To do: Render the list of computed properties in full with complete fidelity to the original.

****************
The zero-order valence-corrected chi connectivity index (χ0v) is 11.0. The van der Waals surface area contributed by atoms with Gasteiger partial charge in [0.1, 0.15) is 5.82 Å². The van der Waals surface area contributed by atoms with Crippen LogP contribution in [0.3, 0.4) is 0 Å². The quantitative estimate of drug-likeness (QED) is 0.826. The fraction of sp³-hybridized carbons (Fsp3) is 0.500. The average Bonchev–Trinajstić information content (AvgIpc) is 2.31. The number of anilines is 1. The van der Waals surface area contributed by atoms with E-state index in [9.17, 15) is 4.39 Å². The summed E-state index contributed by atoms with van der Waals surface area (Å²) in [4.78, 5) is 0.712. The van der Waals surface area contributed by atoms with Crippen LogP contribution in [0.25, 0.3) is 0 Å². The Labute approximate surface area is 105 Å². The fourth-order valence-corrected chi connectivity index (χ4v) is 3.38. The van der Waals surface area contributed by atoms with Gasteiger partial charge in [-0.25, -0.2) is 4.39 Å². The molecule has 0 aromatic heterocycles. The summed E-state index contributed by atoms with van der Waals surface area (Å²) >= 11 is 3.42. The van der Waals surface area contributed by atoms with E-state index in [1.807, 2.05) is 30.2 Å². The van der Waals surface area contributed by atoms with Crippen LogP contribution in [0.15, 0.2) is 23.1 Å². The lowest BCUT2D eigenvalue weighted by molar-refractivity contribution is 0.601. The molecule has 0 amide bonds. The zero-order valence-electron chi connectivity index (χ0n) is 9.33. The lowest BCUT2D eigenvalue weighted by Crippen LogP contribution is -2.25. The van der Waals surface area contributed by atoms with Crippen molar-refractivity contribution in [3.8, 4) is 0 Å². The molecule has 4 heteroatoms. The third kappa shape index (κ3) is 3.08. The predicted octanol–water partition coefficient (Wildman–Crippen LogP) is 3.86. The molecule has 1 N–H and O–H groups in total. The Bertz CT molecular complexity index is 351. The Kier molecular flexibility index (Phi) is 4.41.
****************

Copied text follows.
The zero-order valence-corrected chi connectivity index (χ0v) is 11.0. The van der Waals surface area contributed by atoms with Gasteiger partial charge in [0.1, 0.15) is 5.82 Å². The van der Waals surface area contributed by atoms with Crippen LogP contribution in [0.3, 0.4) is 0 Å². The quantitative estimate of drug-likeness (QED) is 0.826. The fraction of sp³-hybridized carbons (Fsp3) is 0.500. The average Bonchev–Trinajstić information content (AvgIpc) is 2.31. The number of anilines is 1. The van der Waals surface area contributed by atoms with E-state index in [9.17, 15) is 4.39 Å². The summed E-state index contributed by atoms with van der Waals surface area (Å²) in [4.78, 5) is 0.712. The van der Waals surface area contributed by atoms with Crippen LogP contribution in [0.25, 0.3) is 0 Å². The Labute approximate surface area is 105 Å². The fourth-order valence-corrected chi connectivity index (χ4v) is 3.38. The van der Waals surface area contributed by atoms with Gasteiger partial charge in [-0.25, -0.2) is 4.39 Å². The molecule has 0 aromatic heterocycles. The summed E-state index contributed by atoms with van der Waals surface area (Å²) >= 11 is 3.42. The van der Waals surface area contributed by atoms with E-state index in [1.807, 2.05) is 30.2 Å². The van der Waals surface area contributed by atoms with Crippen LogP contribution in [0.15, 0.2) is 23.1 Å². The lowest BCUT2D eigenvalue weighted by molar-refractivity contribution is 0.601. The molecule has 0 amide bonds. The zero-order valence-electron chi connectivity index (χ0n) is 9.33. The lowest BCUT2D eigenvalue weighted by Crippen LogP contribution is -2.25. The van der Waals surface area contributed by atoms with Crippen molar-refractivity contribution in [3.8, 4) is 0 Å². The molecule has 4 heteroatoms. The third kappa shape index (κ3) is 3.08. The predicted octanol–water partition coefficient (Wildman–Crippen LogP) is 3.86. The molecule has 1 N–H and O–H groups in total. The Bertz CT molecular complexity index is 351. The Kier molecular flexibility index (Phi) is 4.41.